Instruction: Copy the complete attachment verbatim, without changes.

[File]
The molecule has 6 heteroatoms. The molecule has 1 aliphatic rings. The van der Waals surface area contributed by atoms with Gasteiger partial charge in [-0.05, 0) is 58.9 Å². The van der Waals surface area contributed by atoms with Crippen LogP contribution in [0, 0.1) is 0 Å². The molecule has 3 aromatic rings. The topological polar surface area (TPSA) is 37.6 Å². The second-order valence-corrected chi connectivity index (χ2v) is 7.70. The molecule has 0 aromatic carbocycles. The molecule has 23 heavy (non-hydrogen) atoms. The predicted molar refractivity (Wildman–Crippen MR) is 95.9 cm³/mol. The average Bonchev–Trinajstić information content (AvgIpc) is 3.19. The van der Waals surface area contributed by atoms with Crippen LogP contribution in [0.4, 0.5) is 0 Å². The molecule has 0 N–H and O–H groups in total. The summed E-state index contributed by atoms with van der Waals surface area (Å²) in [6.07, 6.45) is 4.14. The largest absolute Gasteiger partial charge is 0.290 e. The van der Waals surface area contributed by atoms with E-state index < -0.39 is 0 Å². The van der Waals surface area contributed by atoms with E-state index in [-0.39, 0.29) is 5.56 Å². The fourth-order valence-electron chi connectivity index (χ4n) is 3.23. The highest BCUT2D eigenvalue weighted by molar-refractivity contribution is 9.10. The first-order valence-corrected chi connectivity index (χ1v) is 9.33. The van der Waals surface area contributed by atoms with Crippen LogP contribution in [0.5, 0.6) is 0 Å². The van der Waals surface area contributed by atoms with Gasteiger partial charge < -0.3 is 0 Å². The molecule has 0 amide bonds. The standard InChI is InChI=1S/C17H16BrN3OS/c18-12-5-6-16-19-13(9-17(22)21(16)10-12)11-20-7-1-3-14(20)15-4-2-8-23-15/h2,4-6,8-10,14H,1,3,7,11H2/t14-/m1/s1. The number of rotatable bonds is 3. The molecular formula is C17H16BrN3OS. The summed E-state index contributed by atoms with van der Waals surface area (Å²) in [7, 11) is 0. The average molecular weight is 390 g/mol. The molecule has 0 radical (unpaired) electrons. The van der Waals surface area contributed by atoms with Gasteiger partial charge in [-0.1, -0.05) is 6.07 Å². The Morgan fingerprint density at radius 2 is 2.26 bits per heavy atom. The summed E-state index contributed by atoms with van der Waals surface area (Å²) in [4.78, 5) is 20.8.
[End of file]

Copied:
The molecule has 6 heteroatoms. The molecule has 1 aliphatic rings. The van der Waals surface area contributed by atoms with Gasteiger partial charge in [-0.05, 0) is 58.9 Å². The van der Waals surface area contributed by atoms with Crippen LogP contribution in [0, 0.1) is 0 Å². The molecule has 3 aromatic rings. The topological polar surface area (TPSA) is 37.6 Å². The second-order valence-corrected chi connectivity index (χ2v) is 7.70. The molecule has 0 aromatic carbocycles. The molecule has 23 heavy (non-hydrogen) atoms. The predicted molar refractivity (Wildman–Crippen MR) is 95.9 cm³/mol. The average Bonchev–Trinajstić information content (AvgIpc) is 3.19. The van der Waals surface area contributed by atoms with Crippen LogP contribution in [0.4, 0.5) is 0 Å². The molecule has 0 N–H and O–H groups in total. The summed E-state index contributed by atoms with van der Waals surface area (Å²) in [6.07, 6.45) is 4.14. The largest absolute Gasteiger partial charge is 0.290 e. The van der Waals surface area contributed by atoms with E-state index < -0.39 is 0 Å². The van der Waals surface area contributed by atoms with E-state index in [-0.39, 0.29) is 5.56 Å². The fourth-order valence-electron chi connectivity index (χ4n) is 3.23. The highest BCUT2D eigenvalue weighted by molar-refractivity contribution is 9.10. The first-order valence-corrected chi connectivity index (χ1v) is 9.33. The van der Waals surface area contributed by atoms with Crippen LogP contribution in [0.5, 0.6) is 0 Å². The van der Waals surface area contributed by atoms with Gasteiger partial charge < -0.3 is 0 Å². The molecule has 0 amide bonds. The standard InChI is InChI=1S/C17H16BrN3OS/c18-12-5-6-16-19-13(9-17(22)21(16)10-12)11-20-7-1-3-14(20)15-4-2-8-23-15/h2,4-6,8-10,14H,1,3,7,11H2/t14-/m1/s1. The number of rotatable bonds is 3. The molecular formula is C17H16BrN3OS. The summed E-state index contributed by atoms with van der Waals surface area (Å²) in [7, 11) is 0. The average molecular weight is 390 g/mol. The molecule has 0 radical (unpaired) electrons. The van der Waals surface area contributed by atoms with Gasteiger partial charge in [-0.1, -0.05) is 6.07 Å². The Morgan fingerprint density at radius 2 is 2.26 bits per heavy atom. The summed E-state index contributed by atoms with van der Waals surface area (Å²) in [4.78, 5) is 20.8.